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Good Bug Corner (05/21/15)

This week’s featured group is beneficial wasps (also called parasitoids) that attack and kill eggs and immature stages of many insect pests. Parasitoids are described as tiny wasps in the insect order Hymenoptera and include many different families (Braconidae and Ichneumonidae, for example).

Good Bug Corner

This week’s featured group is beneficial waspsent.jk.6.mp (also called parasitoids) that attack and kill eggs and immature stages of many insect pests. Parasitoids are described as tiny wasps in the insect order Hymenoptera and include many different families (Braconidae and Ichneumonidae, for example). A good example of a successful parasitoid in North Dakota is Macroglenes penetrans that parasitized the eggs and larvae of wheat midge. As part of the annual wheat midge soil survey, we also assess the parasitism rate on wheat midge. The parasitism rate for 2014 ranged from 0 to 100 percent in some fields with an average of 11 percent parasitism. Although the parasitic wasp - wheat midge populations are cyclic, M. penetrans plays an important role in keeping wheat midge controlled naturally. We need to continue to conserve parasitic wasp populations when possible by spraying insecticides only when pest populations are at economic threshold levels, and avoiding any late insecticide applications to minimize the negative impacts on the parasitic wasps that are active at that time.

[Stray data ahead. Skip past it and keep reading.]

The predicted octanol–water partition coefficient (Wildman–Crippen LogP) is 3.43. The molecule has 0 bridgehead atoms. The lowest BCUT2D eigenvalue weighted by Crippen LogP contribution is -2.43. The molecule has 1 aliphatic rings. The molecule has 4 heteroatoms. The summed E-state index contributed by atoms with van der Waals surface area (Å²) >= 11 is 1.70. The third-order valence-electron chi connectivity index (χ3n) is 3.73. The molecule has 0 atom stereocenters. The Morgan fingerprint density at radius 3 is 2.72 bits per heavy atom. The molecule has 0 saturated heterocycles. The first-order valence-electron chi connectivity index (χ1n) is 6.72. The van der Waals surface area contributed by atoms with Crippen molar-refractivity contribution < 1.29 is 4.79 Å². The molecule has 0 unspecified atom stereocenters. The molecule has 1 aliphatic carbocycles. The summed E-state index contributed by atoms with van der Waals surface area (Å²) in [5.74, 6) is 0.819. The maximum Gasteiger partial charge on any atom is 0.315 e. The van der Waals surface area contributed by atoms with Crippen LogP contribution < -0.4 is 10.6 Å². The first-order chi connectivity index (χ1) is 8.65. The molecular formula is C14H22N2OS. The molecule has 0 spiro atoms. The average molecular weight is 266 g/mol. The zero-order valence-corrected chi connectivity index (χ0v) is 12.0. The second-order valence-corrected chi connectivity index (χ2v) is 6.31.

Many parasitoids are available commercially for release into fields or gardens, and can be obtained from distributors of beneficial insects. A good example of a parasitoid that has been commercially reared and released in sweet/field corn fields for biocontrol of European corn borer is Trichogramma species. This tiny wasp is only 1 mm long! It has been used for biological control of many leaf-feeding caterpillars including armyworms, squash borers, cankerworms, alfalfa caterpillars, cutworms, cabbage loopers, and other pests.

Thanks to the North Dakota Wheat Commission for supporting the wheat midge soil survey.

Janet J. Knodel

Extension Entomologist

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